Iran Watch: Israel and Iran agree: Open SESAME

Today's news paints a picture of an Iran increasingly hemmed in by sanctions. SWIFT, a Belgium-based organization that facilitates banking transactions, announced that it will block Iranian banks targeted by EU sanctions, effectively cutting Iran off from the global financial system. Reuters reports that Iran has been frantically stockpiling wheat to blunt the impact of sanctions, while the Obama administration is threatening to impose sanctions on India if it keeps buying Iranian oil. These developments have been accompanied by spurts of tough talk from Tehran; Iranian Foreign Minister Ali Akbar Salehi, for instance, declared that an Israeli attack on Iran's nuclear sites would spell "the end of the Jewish state."

And yet, out of the headlines of isolation, comes a surprising glimmer of cooperation: Israel and Iran are actually collaborating on something. Haaretz reports:   

In an extraordinary act of regional cooperation, Israel, Iran, Jordan, and Turkey are to jointly provide funds for a particle accelerator as part of their commitment to a UNESCO-sponsored scientific project, it was announced on Wednesday.

Each of the four countries has pledged $5 million toward the SESAME facility, which is being built near Amman. SESAME stands for Synchrotron-light for Experimental Science and Applications in the Middle East. According to the UNESCO website, the project aims to "foster scientific and technological excellence in the Middle East and neighboring countries (and prevent or reverse brain drain) by enabling world-class research," and to "build scientific and cultural bridges between neighboring countries."

If the $100 million SESAME center, which is slated to go online in 2015, succeeds, the Middle East will get its first synchrotron.


Iran meter: Could science be both central to the nuclear dispute and key to resolving it peacefully? Sadly, the SESAME project has been as much a source of tension as teamwork. Last year, the Financial Times noted that two Iranian scientists who had worked at the center -- Massoud Ali Mohammadi and Majid Shahriari  -- had died under mysterious circumstances in the course of a year.

Some speculate that their involvement in SESAME "exposed the scientists to suspicion that they were complicit in sabotaging Iran's nuclear program," the FT explained. "In Tehran's political and diplomatic circles, the killing of Ali Mohammadi was seen as a possible act of revenge by the regime" (at the time of Ali Mohammadi's death, an Iranian researcher who was also involved in the project maintained that there were no direct meetings between his delegation and the Israelis). Iranian news outlets and officials blamed both deaths on Israel and the West.

Beyond particle physics, Israeli-Iranian contacts are very limited, but they're not nonexistent. Last May, Ynet reported that dozens of Israeli companies trade with Iran secretly through third parties in countries such as Dubai, Jordan, and Turkey.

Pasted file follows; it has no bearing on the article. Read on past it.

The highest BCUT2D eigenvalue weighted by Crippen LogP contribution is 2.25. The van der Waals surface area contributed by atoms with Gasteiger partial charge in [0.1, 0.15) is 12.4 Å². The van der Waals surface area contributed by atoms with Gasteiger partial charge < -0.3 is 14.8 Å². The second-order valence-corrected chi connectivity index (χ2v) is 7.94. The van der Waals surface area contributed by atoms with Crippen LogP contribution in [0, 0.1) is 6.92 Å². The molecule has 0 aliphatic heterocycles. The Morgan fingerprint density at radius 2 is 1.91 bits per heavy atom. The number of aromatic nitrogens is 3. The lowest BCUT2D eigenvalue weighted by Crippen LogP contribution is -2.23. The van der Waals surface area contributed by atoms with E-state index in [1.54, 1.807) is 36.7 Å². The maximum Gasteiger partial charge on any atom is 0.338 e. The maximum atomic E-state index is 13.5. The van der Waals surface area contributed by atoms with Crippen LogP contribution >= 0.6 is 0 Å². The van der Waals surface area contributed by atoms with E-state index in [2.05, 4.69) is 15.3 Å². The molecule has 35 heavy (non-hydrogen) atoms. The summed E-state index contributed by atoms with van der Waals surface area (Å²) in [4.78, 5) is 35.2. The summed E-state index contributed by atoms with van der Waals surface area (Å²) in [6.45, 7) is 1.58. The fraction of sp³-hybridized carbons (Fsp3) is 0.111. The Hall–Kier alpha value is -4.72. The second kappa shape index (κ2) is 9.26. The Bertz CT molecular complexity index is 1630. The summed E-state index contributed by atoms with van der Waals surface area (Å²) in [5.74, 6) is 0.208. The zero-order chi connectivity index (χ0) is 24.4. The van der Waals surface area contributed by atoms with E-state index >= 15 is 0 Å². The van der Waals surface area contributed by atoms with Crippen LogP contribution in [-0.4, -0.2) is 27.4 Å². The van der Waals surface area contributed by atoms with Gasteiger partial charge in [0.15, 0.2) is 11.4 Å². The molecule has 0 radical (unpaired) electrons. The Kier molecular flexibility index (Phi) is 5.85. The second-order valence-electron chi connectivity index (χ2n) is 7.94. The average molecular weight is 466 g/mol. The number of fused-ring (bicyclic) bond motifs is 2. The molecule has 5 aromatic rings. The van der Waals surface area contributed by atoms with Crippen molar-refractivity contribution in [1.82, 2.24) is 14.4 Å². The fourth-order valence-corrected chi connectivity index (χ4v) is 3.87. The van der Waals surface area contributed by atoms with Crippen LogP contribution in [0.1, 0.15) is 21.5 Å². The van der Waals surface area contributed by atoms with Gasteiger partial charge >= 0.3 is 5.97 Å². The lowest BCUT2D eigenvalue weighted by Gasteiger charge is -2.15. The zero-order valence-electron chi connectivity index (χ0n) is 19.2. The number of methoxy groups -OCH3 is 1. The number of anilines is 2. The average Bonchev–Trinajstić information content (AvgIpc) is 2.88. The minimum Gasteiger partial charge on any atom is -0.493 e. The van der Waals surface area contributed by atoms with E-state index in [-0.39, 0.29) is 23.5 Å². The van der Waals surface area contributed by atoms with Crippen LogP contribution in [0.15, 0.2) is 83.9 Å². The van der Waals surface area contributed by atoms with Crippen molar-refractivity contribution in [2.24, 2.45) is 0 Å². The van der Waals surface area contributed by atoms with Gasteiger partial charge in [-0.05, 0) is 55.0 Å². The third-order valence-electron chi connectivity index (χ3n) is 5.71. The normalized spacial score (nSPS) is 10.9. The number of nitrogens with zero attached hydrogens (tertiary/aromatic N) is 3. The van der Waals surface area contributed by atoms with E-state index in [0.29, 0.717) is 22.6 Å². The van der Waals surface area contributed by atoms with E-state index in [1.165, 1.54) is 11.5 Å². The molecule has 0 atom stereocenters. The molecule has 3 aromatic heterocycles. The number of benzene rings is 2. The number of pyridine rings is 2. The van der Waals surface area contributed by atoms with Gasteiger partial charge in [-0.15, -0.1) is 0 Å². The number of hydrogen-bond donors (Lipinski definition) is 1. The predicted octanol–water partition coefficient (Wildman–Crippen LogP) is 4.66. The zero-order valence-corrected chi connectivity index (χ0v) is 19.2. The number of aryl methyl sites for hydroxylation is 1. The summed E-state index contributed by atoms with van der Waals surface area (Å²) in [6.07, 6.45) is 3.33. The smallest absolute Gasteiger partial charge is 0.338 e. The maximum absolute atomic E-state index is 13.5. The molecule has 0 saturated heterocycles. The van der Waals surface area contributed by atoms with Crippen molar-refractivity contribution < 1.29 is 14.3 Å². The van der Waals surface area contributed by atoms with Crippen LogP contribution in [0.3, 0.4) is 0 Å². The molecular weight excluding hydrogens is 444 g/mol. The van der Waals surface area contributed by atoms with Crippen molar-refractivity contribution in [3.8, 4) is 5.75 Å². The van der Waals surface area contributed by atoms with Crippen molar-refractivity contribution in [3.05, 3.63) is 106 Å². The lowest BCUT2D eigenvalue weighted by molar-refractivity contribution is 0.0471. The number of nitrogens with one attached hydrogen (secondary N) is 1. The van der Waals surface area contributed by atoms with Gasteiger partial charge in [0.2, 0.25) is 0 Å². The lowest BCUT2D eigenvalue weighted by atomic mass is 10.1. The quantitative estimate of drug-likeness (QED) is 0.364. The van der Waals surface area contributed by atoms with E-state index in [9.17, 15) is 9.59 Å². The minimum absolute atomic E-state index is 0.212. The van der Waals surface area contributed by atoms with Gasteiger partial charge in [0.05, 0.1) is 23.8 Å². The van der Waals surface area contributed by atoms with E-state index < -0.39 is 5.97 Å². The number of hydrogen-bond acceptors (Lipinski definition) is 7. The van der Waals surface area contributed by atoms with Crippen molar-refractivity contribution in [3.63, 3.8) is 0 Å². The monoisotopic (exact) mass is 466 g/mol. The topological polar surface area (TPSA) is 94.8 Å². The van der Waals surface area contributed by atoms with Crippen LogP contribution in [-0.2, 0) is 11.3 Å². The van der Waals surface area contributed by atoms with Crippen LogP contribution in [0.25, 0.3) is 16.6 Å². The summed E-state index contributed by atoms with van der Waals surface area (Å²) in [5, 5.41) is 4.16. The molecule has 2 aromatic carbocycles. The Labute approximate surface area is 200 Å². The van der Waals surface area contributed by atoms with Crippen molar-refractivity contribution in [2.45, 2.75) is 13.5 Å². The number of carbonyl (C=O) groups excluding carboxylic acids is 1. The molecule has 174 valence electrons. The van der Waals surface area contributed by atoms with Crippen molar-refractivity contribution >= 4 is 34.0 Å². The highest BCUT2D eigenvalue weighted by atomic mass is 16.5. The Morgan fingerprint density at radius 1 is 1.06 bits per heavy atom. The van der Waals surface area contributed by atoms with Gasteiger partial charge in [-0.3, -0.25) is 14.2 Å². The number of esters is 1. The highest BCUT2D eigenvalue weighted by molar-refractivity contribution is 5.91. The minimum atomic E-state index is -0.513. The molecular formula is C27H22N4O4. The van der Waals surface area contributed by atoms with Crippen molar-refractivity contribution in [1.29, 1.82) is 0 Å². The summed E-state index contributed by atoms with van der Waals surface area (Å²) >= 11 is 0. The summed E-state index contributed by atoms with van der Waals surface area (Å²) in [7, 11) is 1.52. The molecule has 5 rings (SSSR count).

Israeli exports to Iran focus on agricultural production means: Organic fertilizers, pierced irrigation pipes, hormones boosting milk productions, and seeds.

The Iranians sell the Israelis pistachio, cashew nuts, and mainly marble -- one of Iran's biggest industries.

The news today about cooperation on SESAME is heartening, of course. But we have a long way to go between particles and peace.

Johannes Simon/Getty Images


How exactly does Sergei Lavrov define 'provocative'?

Russian Foreign Minister Sergei Lavrov has an interesting definition of the word "provocative."  After meeting with Secretary of State Hilary Clinton at the U.N. this week, Lavrov commented on March 14 that the recent resumption of U.S.-Georgia military exercises "seems somewhat provocative."

This might make sense if only Russia wasn't organizing military exercises of its own in the Caucasus. In December 2011, Russia announced a new strategic command-and-staff exercise, "Caucasus 2012," to take place in September 2012. The purpose is to prepare for a possible Israeli attack on Iran (and the potential repercussions in the Caucasus region). The exercises are to involve all areas of the armed forces, and will take place not only in the Russian territories of the North Caucasus, but also in neighboring Armenia, as well as the Georgian breakaway regions of Abkhazia and South Ossetia (over which the 2008 war was fought).

It also conveniently occurs right before the scheduled parliamentary elections in Georgia for October 2012. The Georgian Foreign Ministry is obviously skeptical of these "military exercises" on its borders, claiming Russia is "seeking to instigate a permanent state of tension" in the region. 

Then again, Russian foreign affairs rhetoric isn't exactly known for its consistency. Last year, during the NATO decision-making to provide the Libyan rebels with military assistance against Qadaffi, Russia's NATO ambassador Dimitri Rogozin commented that creating a no-fly zone over Libyan air space was "a serious interference into the domestic affairs of another country." Similar words came from Putin himself, who described the NATO mission as a "medieval call for a crusade ... [that] allows intervention in a sovereign state."

Ah, Putin condemning foreign military intervention in a sovereign state. How quickly he forgot his intentions in 2008.